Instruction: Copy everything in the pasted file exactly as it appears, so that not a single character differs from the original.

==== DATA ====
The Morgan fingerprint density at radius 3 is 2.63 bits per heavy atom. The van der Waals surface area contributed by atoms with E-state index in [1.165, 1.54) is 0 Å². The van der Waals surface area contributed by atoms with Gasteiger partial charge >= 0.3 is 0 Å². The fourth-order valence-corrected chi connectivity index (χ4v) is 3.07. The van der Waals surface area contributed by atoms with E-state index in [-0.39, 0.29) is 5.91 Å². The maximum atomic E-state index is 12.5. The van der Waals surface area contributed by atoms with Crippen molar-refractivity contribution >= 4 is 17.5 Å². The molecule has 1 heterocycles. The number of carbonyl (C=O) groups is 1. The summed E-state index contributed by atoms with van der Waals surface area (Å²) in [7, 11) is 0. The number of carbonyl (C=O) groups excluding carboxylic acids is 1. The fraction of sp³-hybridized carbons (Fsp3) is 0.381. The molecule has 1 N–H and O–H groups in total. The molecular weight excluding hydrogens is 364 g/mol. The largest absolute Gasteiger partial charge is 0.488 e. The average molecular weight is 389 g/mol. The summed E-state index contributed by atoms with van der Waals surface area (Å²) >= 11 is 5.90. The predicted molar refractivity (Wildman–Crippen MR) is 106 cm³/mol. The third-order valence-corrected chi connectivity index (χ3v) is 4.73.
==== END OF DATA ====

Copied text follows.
The Morgan fingerprint density at radius 3 is 2.63 bits per heavy atom. The van der Waals surface area contributed by atoms with E-state index in [1.165, 1.54) is 0 Å². The van der Waals surface area contributed by atoms with Gasteiger partial charge >= 0.3 is 0 Å². The fourth-order valence-corrected chi connectivity index (χ4v) is 3.07. The van der Waals surface area contributed by atoms with E-state index in [-0.39, 0.29) is 5.91 Å². The maximum atomic E-state index is 12.5. The van der Waals surface area contributed by atoms with Crippen molar-refractivity contribution >= 4 is 17.5 Å². The molecule has 1 heterocycles. The number of carbonyl (C=O) groups is 1. The summed E-state index contributed by atoms with van der Waals surface area (Å²) in [7, 11) is 0. The number of carbonyl (C=O) groups excluding carboxylic acids is 1. The fraction of sp³-hybridized carbons (Fsp3) is 0.381. The molecule has 1 N–H and O–H groups in total. The molecular weight excluding hydrogens is 364 g/mol. The largest absolute Gasteiger partial charge is 0.488 e. The average molecular weight is 389 g/mol. The summed E-state index contributed by atoms with van der Waals surface area (Å²) >= 11 is 5.90. The predicted molar refractivity (Wildman–Crippen MR) is 106 cm³/mol. The third-order valence-corrected chi connectivity index (χ3v) is 4.73.